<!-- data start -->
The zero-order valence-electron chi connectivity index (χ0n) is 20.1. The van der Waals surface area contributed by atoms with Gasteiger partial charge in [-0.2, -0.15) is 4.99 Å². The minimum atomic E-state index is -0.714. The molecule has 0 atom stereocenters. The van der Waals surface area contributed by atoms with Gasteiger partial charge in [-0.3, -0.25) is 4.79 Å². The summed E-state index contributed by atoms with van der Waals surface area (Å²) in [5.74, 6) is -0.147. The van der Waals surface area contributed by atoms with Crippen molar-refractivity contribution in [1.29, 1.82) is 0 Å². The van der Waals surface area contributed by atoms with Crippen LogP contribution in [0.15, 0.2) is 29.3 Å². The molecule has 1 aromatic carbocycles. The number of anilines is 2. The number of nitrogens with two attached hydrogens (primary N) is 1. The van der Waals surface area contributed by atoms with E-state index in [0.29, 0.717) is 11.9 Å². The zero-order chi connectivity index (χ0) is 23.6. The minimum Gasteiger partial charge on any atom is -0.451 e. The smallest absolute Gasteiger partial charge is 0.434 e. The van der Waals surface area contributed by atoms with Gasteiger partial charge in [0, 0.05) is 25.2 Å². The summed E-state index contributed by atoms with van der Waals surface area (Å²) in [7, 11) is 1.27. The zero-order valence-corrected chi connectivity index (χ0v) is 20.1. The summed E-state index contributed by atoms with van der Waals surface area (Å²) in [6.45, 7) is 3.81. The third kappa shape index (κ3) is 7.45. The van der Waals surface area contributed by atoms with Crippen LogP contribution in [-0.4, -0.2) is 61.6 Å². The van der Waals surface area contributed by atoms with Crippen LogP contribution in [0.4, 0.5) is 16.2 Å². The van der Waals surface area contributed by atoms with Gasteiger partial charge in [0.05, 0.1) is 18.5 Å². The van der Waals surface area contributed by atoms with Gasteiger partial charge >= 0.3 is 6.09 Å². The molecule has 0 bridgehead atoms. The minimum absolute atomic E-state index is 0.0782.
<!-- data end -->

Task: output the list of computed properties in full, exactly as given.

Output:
The zero-order valence-electron chi connectivity index (χ0n) is 20.1. The van der Waals surface area contributed by atoms with Gasteiger partial charge in [-0.2, -0.15) is 4.99 Å². The minimum atomic E-state index is -0.714. The molecule has 0 atom stereocenters. The van der Waals surface area contributed by atoms with Gasteiger partial charge in [-0.3, -0.25) is 4.79 Å². The summed E-state index contributed by atoms with van der Waals surface area (Å²) in [5.74, 6) is -0.147. The van der Waals surface area contributed by atoms with Crippen molar-refractivity contribution in [1.29, 1.82) is 0 Å². The van der Waals surface area contributed by atoms with Crippen LogP contribution in [0.15, 0.2) is 29.3 Å². The molecule has 1 aromatic carbocycles. The number of anilines is 2. The number of nitrogens with two attached hydrogens (primary N) is 1. The van der Waals surface area contributed by atoms with E-state index in [0.29, 0.717) is 11.9 Å². The zero-order chi connectivity index (χ0) is 23.6. The minimum Gasteiger partial charge on any atom is -0.451 e. The smallest absolute Gasteiger partial charge is 0.434 e. The van der Waals surface area contributed by atoms with Gasteiger partial charge in [0, 0.05) is 25.2 Å². The summed E-state index contributed by atoms with van der Waals surface area (Å²) in [7, 11) is 1.27. The zero-order valence-corrected chi connectivity index (χ0v) is 20.1. The summed E-state index contributed by atoms with van der Waals surface area (Å²) in [6.45, 7) is 3.81. The third kappa shape index (κ3) is 7.45. The van der Waals surface area contributed by atoms with Crippen LogP contribution in [-0.4, -0.2) is 61.6 Å². The van der Waals surface area contributed by atoms with Crippen LogP contribution in [0.4, 0.5) is 16.2 Å². The van der Waals surface area contributed by atoms with Gasteiger partial charge in [0.05, 0.1) is 18.5 Å². The van der Waals surface area contributed by atoms with Gasteiger partial charge >= 0.3 is 6.09 Å². The molecule has 0 bridgehead atoms. The minimum absolute atomic E-state index is 0.0782.